Garden Inspiration From Travel:  Berms Along Champs-Élysées in Paris

Garden Inspiration From Travel: Berms Along Champs-Élysées in Parisfeatured

It’s the time of year when there is very little to do in the garden outside (finally), but I start planning ahead.  How can I make my gardens better this year?  Did I find any inspiring gardens last year?

Well, my husband and I were lucky enough to take a vacation to France last summer.  We did a bike tour with the Tour de France and had a great time visiting our former exchange student and his family in Bordeaux.  We also squeezed in a few days in Paris.  As we strolled the beautiful city, we didn’t seek out any public gardens–our time was limited.  I noticed that flowers and gardens were generally scarce in the bustling city, as we stayed in the 8th arrondissement, and I was a bit surprised by that.  I even found strips of dandelions right adjacent to the Grand Palais!  What???

Maybe the dandelions and weeds in my own yard aren’t such a big deal….they have them in Paris, too!dandelions in front of Grand Palais

However, I was visually struck and really inspired by some garden berms adjacent to a very busy intersection of the Champs-Élysées, near the Place de la Concord.  Do you look for garden ideas when you travel?

I found inspiration in these mounded gardens for three reasons:

  1.  They are adjacent to a very busy street, and easily could be a forgotten strip of concrete—but instead these were made to be beautiful.
  2. The linear plantings and uniform color choices of flowers were visually appealing.
  3. My biggest inspiration was that they merged the concept of sculpture and garden by building up these berms into interesting shapes.  I could see no other reason for this except making garden into art.

Can you think of a space in your yard where you could intentionally build up your landscape to make it more interesting?  Mounds, curves, berms:  always more interesting than just a flat garden bed.

Here are my photos of these interesting road-side berms.  First, the real scene, and you can see some of the berms on the left side of this photo:Garden berms along the Avenue des Champs-Elysees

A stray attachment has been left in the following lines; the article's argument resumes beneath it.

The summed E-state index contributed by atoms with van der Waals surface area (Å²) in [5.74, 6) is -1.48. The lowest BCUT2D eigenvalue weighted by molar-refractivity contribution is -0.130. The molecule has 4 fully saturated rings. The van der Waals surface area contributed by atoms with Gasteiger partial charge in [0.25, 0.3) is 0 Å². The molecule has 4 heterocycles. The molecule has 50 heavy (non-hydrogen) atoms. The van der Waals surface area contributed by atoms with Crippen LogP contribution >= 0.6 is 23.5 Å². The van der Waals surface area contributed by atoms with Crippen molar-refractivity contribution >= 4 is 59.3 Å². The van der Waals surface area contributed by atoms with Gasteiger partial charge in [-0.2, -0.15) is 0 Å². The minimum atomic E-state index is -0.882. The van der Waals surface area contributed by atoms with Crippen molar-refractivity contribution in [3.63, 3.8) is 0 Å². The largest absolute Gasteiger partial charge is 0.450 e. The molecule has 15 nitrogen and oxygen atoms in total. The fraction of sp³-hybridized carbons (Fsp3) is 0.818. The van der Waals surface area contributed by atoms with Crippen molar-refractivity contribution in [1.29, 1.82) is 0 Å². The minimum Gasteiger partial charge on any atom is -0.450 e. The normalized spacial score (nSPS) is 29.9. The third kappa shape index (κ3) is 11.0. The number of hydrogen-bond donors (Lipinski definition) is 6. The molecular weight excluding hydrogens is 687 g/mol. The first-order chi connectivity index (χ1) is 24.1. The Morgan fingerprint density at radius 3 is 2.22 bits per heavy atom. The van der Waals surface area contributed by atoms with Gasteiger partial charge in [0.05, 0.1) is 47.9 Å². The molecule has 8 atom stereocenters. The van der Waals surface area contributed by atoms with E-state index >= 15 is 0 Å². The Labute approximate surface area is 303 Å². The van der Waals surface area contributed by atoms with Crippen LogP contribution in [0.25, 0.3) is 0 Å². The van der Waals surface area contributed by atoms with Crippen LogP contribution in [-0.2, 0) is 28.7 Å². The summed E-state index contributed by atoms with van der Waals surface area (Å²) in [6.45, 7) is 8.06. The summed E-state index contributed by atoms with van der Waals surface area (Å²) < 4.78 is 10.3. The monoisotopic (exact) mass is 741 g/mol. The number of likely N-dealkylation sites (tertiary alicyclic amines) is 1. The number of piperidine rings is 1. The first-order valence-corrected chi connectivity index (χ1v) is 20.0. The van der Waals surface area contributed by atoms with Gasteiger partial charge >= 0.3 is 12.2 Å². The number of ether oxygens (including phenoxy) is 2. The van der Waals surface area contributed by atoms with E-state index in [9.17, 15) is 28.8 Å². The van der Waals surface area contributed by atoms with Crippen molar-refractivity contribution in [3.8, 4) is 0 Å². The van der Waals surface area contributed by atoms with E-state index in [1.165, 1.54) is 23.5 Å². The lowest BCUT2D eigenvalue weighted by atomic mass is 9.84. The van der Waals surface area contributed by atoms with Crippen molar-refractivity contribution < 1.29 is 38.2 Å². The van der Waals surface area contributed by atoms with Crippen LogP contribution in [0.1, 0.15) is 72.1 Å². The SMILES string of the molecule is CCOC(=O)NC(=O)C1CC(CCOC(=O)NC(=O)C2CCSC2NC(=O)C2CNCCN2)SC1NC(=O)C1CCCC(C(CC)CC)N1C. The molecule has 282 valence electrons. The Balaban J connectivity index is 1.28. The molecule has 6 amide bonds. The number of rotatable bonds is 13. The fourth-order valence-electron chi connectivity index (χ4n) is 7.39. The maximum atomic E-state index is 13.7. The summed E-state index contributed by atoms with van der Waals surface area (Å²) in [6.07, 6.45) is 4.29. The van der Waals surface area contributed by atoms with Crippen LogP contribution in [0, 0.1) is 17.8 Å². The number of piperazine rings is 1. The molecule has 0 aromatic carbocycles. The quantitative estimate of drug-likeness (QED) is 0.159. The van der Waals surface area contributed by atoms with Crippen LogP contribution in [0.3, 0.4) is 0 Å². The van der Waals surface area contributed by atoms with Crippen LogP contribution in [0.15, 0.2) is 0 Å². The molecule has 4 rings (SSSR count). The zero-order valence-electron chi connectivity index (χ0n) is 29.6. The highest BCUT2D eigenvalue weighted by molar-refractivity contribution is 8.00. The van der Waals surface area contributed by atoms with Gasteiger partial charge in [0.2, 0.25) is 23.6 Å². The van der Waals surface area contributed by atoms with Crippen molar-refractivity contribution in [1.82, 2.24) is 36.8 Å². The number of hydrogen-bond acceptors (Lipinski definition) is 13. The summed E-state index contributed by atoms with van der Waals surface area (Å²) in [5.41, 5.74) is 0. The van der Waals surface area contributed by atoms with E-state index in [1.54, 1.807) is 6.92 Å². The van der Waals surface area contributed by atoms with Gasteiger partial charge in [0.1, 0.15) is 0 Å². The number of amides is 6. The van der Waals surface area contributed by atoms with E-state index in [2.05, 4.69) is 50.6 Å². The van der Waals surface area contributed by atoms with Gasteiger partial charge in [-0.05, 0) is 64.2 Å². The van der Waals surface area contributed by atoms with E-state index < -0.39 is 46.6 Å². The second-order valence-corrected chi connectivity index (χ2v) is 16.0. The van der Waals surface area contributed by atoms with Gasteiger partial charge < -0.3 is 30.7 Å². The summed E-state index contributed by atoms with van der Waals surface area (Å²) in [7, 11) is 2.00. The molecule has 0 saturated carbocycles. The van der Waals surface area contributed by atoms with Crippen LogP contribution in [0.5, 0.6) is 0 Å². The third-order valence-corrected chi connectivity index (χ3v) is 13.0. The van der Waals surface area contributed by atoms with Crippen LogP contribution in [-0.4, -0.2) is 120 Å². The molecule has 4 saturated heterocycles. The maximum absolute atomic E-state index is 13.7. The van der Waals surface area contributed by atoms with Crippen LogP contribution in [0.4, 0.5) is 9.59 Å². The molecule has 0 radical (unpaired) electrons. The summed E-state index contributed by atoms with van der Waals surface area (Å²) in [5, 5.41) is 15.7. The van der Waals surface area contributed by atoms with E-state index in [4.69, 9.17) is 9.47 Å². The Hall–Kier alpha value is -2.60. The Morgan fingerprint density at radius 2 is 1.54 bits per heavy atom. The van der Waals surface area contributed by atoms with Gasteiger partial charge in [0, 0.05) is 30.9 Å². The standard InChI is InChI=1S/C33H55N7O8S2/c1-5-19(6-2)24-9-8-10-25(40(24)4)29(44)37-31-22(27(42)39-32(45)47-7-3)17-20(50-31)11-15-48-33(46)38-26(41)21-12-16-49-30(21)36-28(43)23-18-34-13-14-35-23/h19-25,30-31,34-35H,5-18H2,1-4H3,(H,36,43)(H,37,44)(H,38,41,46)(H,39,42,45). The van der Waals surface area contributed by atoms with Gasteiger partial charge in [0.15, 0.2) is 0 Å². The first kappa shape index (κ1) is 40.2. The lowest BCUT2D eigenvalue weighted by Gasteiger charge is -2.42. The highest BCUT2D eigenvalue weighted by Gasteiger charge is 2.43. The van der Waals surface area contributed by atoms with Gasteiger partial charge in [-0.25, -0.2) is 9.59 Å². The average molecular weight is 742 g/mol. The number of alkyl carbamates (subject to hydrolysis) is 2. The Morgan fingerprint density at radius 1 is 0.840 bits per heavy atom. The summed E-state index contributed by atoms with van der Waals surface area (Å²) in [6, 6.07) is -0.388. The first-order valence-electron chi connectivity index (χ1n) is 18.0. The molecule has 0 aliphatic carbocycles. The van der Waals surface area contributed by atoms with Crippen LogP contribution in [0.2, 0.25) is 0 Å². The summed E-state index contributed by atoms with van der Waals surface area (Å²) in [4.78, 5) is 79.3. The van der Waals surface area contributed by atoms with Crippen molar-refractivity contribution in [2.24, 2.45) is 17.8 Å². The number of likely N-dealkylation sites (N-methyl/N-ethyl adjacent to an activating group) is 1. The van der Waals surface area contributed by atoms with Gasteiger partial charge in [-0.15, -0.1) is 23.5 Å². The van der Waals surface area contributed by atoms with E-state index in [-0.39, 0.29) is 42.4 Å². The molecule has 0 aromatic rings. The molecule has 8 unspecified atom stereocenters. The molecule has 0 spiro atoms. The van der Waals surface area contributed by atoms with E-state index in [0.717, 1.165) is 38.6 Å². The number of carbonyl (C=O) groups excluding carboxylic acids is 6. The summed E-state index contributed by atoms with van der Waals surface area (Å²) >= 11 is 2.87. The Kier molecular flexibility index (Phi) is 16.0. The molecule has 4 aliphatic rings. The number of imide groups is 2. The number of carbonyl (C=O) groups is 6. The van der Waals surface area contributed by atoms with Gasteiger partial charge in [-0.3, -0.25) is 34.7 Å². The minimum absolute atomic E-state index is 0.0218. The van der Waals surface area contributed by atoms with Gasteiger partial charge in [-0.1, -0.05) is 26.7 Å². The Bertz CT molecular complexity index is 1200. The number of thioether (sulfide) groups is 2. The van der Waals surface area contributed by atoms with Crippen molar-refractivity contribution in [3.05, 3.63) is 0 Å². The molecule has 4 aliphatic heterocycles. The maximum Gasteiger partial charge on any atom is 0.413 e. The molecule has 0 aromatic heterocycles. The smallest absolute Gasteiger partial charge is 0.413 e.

Close-up views.  It was an unusually cold and rainy day in July.  Plants they used were mostly annuals, and probably started by seed in a large greenhouse somewhere in the spring, or perhaps even directly sown.  Look at their color palette, staying with whites, pinks, and silver foliage.  There is also a hint of purple.  Color choice here is the reason this is visually pleasing.  Imagine how different this would look if yellow or orange or red or blue were added to the mix–other colors would make it too busy.  Plants I see here are cosmos, phlox, geranium (pelargonium), different grasses, Salvia (I think ‘Blue Victoria’, as I have started this from seed before and I recognize it).  The biggest reason for success is the use of Dusty Miller (Senecio cineraria) for the silver foliage, interspersed throughout.  Enjoy!  And remember to look for garden inspiration wherever you are….Garden berms along the Avenue des Champs-ElyseesGarden berms along the Avenue des Champs-ElyseesGarden berms along the Avenue des Champs-ElyseesGarden berms along the Avenue des Champs-ElyseesGarden berms along the Avenue des Champs-Elysees


About the author

Stephanie Koski

Stephanie is a retired physician, mother to three boys, and an avid gardener with many hobbies and interests. She lives outside of Salem, Oregon, in the mid-Willamette Valley.
Stephanie does all of the photography and writing for this website, and all content is original and copyrighted.

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